Four in 10 cases diagnosed late Prostate cancer
The report by charity Orchid found a “worrying trend” of late diagnosis with 37% of prostate cancer cases diagnosed at stages three and four.
The report found one in four cases of prostate cancer was diagnosed in A&E.
In February figures showed the number of men dying from prostate cancer had overtaken female deaths from breast cancer for the first time in the UK.
With an aging population, the charity has called for urgent action to prevent a “ticking time bomb in terms of prostate cancer provision”.
Orchid chief executive Rebecca Porta said: “With prostate cancer due to be the most prevalent cancer in the UK within the next 12 years, we are facing a potential crisis in terms of diagnostics, treatment and patient care. Urgent action needs to be taken now.”
The report canvassed the opinion of the UK’s leading prostate cancer experts and looked at previously published data to get a picture of the prostate cancer care across the UK.
The data came from organizations such as NHS England, charities and the National Prostate Cancer Audit.
The report says that 42% of prostate cancer patients saw their GP with symptoms twice or more before they were referred, with 6% seen five or more times prior to referral.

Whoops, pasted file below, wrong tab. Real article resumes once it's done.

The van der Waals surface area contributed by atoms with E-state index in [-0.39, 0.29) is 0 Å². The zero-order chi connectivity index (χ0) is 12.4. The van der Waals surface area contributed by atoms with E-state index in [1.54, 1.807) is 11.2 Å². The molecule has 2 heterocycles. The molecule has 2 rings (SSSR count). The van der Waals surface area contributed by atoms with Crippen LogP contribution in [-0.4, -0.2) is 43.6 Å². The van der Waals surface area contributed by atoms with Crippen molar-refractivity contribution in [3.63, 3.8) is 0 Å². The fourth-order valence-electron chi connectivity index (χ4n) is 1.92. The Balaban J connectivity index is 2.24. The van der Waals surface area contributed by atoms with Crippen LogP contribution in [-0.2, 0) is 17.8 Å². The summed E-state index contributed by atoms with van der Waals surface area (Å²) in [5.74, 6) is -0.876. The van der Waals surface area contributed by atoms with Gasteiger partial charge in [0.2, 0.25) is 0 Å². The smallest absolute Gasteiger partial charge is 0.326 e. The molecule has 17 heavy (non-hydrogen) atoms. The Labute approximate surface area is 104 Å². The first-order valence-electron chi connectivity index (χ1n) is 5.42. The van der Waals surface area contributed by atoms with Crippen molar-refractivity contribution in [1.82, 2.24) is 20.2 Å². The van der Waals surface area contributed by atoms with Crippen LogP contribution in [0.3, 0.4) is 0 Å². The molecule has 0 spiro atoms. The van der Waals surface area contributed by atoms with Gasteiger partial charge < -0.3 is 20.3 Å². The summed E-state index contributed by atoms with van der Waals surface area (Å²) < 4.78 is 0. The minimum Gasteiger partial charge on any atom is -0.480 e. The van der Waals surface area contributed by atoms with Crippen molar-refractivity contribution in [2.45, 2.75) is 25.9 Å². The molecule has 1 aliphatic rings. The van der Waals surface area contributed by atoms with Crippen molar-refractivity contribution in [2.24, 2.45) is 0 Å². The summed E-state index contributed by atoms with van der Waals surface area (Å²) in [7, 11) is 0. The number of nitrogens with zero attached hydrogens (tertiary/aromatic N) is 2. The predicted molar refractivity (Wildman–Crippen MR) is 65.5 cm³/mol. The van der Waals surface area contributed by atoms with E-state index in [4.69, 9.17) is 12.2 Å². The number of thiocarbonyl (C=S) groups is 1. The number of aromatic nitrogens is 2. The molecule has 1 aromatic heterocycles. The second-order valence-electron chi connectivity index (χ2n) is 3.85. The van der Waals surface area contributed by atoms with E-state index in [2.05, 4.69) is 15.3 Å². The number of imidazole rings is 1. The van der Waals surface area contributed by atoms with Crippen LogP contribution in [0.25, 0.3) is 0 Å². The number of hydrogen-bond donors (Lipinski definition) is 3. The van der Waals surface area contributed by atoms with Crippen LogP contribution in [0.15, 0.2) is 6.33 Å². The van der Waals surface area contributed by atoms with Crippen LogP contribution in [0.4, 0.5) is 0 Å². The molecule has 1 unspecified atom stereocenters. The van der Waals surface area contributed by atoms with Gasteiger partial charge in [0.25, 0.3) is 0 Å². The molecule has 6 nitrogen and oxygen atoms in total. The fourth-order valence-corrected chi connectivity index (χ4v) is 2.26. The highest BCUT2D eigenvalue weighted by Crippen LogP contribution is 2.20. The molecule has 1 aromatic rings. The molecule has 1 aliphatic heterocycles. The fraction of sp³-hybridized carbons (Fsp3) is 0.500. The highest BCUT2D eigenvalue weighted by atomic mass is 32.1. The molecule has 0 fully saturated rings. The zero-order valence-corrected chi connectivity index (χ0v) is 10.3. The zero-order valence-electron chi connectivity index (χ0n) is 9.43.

Prof Frank Chinegwundoh, a urological surgeon at Bart’s Health NHS Trust said: “25% of prostate cancer cases in the UK are diagnosed at an advanced stage.
“This compares to just 8% in the US where there is greater public awareness of prostate cancer and greater screening,” he added.
He said while there was controversy over the effectiveness of the standard PSA test used to detect the cancer, “it is still vital that patients are diagnosed early to assess if they need treatment or not as advanced prostate cancer is incurable”.
The report also said there needed to be renewed efforts to develop better testing methods.
The PSA test is available free to any man aged 50 or over who requests it, but the report said this can “create inequity” with tests being taken up by “more highly educated men in more affluent areas”.
Prof Anne Mackie, director of programmes for the UK National Screening Committee, said the test was not offered universally because it was not very good at predicting which men have cancer.
“It will miss some cancers and often those cancers that are picked up when using the PSA test are not harmful,” she explained.
“Treatment for prostate cancer can cause nasty side effects so we need to be sure we are treating the right men and the right cancers.
“There is a lot of research into screening and treatment for prostate cancer and the committee, along with NICE and the NHS, is keeping a close eye on the evidence as it develops,” she added.
A spokesperson for NHS England said:
“NHS England is working closely with leading clinical experts to bring the latest research on prostate cancer into practice. Targeted work is also being undertaken to ensure prostate cancer is diagnosed quickly and that everyone receives the best care wherever they live across the country.”